Sunday, February 17, 2019

Getting Settled and Various Projects

The past couple of months have been a combination of extremely slow and extremely fast. Right now, things at work are slow, which has given me some time to explore and learn about a ton of technology that I haven't had the motivation to look into until lately.  That being said, now that I have some momentum, I have had a ton of projects going on. I am not going into detail right now, but I figured I would give an overview on a "few" of the things I have been digging into more lately. Just to be clear, this is going to be a very tech heavy post with some more technical aspects discussed.  I am happy to answer any questions that anyone has about anything I discuss... well, assuming I actually know the answer!

i3gaps/Arch Linux:

I decided it was time to do a reinstall of Linux on my laptop, and started using Arch Linux.  I have been thinking about switching over for a while, but I was afraid there would be some configuration issues.  Back years ago, I used to use Slackware, and I was afraid the experience would be similar. Don't get me wrong, there will always be a special place in my heart for Slackware, but it could be a pain to configure. That being said, either because I know far more about Linux, or the architecture is more mature, I have found Arch Linux a delight. I have to do a ton of configuration still, but the documentation is good where it's needed, and there are so many options now that I am starting from scratch that I have actually enjoyed playing around with the new system.  That includes i3gaps which is a tiling window manager based on i3wm. I never knew how much I would like a tiling window manager, but I have loved this one. I have so much more flexibility with i3wm over say Gnome.  I am sure you can do many of the same things in gnome, but I think it is more difficult.  i3gaps is just so simple that it integrates well with other simple software.  It does what it does well and makes it easy for other things to do what they do.  It is pretty close to the Unix philosophy.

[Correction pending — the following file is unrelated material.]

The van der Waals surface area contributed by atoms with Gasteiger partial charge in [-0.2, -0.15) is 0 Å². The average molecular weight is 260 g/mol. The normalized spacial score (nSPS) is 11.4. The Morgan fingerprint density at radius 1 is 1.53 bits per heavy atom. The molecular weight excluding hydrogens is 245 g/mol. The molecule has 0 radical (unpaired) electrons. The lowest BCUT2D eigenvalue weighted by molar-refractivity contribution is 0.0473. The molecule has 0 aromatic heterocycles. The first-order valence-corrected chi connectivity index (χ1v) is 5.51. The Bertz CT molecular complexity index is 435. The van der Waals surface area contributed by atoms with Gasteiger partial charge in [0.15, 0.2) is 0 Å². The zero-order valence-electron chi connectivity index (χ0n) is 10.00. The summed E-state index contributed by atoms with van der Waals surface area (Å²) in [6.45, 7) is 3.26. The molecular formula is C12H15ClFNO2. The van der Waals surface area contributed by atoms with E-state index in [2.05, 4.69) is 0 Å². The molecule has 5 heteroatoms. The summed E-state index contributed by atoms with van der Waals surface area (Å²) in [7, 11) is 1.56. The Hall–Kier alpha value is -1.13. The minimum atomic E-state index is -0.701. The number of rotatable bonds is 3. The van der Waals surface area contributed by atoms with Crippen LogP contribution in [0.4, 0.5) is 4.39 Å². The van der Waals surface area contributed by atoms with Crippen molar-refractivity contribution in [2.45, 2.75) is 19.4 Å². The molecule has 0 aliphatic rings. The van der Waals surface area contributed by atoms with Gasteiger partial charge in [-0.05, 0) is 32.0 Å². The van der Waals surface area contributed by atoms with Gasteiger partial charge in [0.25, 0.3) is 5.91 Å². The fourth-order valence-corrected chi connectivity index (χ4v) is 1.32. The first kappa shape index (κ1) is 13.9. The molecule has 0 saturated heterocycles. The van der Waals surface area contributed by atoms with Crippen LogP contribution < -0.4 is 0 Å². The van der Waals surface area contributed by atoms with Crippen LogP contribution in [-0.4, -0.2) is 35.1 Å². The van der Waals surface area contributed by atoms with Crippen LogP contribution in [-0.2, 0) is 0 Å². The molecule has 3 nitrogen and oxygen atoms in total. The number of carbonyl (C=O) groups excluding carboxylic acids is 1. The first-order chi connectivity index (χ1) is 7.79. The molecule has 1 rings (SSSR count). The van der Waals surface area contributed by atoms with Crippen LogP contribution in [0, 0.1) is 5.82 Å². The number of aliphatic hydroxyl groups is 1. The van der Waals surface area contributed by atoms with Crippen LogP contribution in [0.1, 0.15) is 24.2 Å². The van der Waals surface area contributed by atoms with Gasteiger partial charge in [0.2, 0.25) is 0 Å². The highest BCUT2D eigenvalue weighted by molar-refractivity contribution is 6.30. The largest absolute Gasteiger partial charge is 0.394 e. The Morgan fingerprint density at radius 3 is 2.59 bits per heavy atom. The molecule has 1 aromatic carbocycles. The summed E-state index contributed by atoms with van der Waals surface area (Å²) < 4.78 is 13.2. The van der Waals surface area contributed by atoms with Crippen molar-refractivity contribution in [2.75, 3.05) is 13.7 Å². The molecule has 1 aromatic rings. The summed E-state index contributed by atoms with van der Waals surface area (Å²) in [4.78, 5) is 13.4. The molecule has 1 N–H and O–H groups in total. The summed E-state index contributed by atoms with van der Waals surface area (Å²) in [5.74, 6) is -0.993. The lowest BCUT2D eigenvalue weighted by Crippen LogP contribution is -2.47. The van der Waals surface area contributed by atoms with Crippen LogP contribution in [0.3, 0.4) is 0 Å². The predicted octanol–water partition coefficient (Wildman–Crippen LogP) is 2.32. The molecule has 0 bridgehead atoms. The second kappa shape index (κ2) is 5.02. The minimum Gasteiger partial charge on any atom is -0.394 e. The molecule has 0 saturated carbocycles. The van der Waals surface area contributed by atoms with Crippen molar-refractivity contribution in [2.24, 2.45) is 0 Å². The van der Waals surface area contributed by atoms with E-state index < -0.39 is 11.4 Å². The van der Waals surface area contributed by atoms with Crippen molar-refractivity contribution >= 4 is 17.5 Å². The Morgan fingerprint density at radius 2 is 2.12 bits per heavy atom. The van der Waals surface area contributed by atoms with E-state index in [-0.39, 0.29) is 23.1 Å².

I have heard about Docker for a while, and I had been meaning to look into it more, but until recently I just have a bunch of motivation.  I kept hearing bits and pieces about it at work, so I finally started looking into it.  Initially, I wasn't that impressed, but then I saw a video about it where a woman had used it to basically isolate all of the applications on her computer.  Suffice it to say, I took a little more interest.  In all honestly, without really going into much detail, it is a powerful system, and I can see why it is so popular for systems admins/developers. I have actually started to implement it on my own network, which I have been overhauling btw and will discuss some below.


I have been using virtual machines for the past several years, and specifically kvm based systems.  That being said, I have spend a bunch of time lately doing a few more advanced things on test servers. I actually specifically purchased a small Intel NUC system to use as a test server that I have run up a dozen or so VMs.   This has allowed me to do some interesting server testing.


This is another tool that I decided to dig into recently after constantly hearing about it.  It really is an interesting management tool.  I have some experience with Puppet, but I haven't even used that in a while.  I am still working on getting it fully integrated into my network, but I think I will be using this a great deal in the future.

 My Home Network/Server:

I have been restructuring my home network. Mostly, I have been cleaning things up.  I added an OpenBSD server as my router and installed DD-WRT on an old router to use as an access point.  I updated the storage in my server from a 1TB RAID 5 array to a 12 TB RAID 5 array.  So I have more storage and can move all my stuff off of the external drives they have been living on. I set up a Nagios/Icinga VM to monitor all the servers/VMs/network devices now running on my network.

Other stuff:

I have also been working on more security and privacy projects.  A coworker introduced me to containers in Firefox, and I HIGHLY recommend them: Firefox Multi-Account Containers. This is an addon actually developed by the people at Firefox. I also have started using a complementary addon: Temporary Containers by stoically.  Between the two of them, you can isolate your network browsing.  This means that Facebook and Google and others are less able to track you.  Those along with a handful of other addons, you can gain at least a little more privacy.  Though, that is only scratching the surface of what you can (should?) be doing.  I think I will have to make a post just about that one of these days.

There are also a  few other things that I have been working on. I migrated my domain and website to a new system.  I have been playing with some new apps on my Macbook.  I did some interesting VPN work, but I have already bored almost everyone away, so I am going to stop here for now. I will probably come back to all of these topics in future posts in much greater detail.  Right now I just wanted to get some thoughts down on "paper" as it were. So hopefully there will be another post soon!

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